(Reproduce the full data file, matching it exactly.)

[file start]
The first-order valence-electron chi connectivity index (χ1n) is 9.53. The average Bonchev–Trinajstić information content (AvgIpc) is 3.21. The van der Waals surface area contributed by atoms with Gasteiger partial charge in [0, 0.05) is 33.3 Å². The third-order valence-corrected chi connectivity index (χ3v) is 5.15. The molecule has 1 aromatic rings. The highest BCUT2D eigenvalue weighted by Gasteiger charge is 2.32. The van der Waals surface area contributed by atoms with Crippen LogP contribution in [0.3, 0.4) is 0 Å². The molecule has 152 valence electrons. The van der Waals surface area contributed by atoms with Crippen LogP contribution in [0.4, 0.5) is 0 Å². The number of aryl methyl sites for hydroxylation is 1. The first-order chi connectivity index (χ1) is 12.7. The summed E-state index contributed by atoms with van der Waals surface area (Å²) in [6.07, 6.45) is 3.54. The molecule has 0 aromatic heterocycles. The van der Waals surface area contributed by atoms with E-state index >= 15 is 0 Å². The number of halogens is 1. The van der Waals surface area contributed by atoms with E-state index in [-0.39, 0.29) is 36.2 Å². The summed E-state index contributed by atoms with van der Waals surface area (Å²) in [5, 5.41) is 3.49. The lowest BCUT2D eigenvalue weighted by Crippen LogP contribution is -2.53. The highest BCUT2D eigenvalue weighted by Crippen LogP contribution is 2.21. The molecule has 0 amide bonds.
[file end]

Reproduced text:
The first-order valence-electron chi connectivity index (χ1n) is 9.53. The average Bonchev–Trinajstić information content (AvgIpc) is 3.21. The van der Waals surface area contributed by atoms with Gasteiger partial charge in [0, 0.05) is 33.3 Å². The third-order valence-corrected chi connectivity index (χ3v) is 5.15. The molecule has 1 aromatic rings. The highest BCUT2D eigenvalue weighted by Gasteiger charge is 2.32. The van der Waals surface area contributed by atoms with Crippen LogP contribution in [0.3, 0.4) is 0 Å². The molecule has 152 valence electrons. The van der Waals surface area contributed by atoms with Crippen LogP contribution in [0.4, 0.5) is 0 Å². The number of aryl methyl sites for hydroxylation is 1. The first-order chi connectivity index (χ1) is 12.7. The summed E-state index contributed by atoms with van der Waals surface area (Å²) in [6.07, 6.45) is 3.54. The molecule has 0 aromatic heterocycles. The van der Waals surface area contributed by atoms with E-state index >= 15 is 0 Å². The number of halogens is 1. The van der Waals surface area contributed by atoms with E-state index in [-0.39, 0.29) is 36.2 Å². The summed E-state index contributed by atoms with van der Waals surface area (Å²) in [5, 5.41) is 3.49. The lowest BCUT2D eigenvalue weighted by Crippen LogP contribution is -2.53. The highest BCUT2D eigenvalue weighted by Crippen LogP contribution is 2.21. The molecule has 0 amide bonds.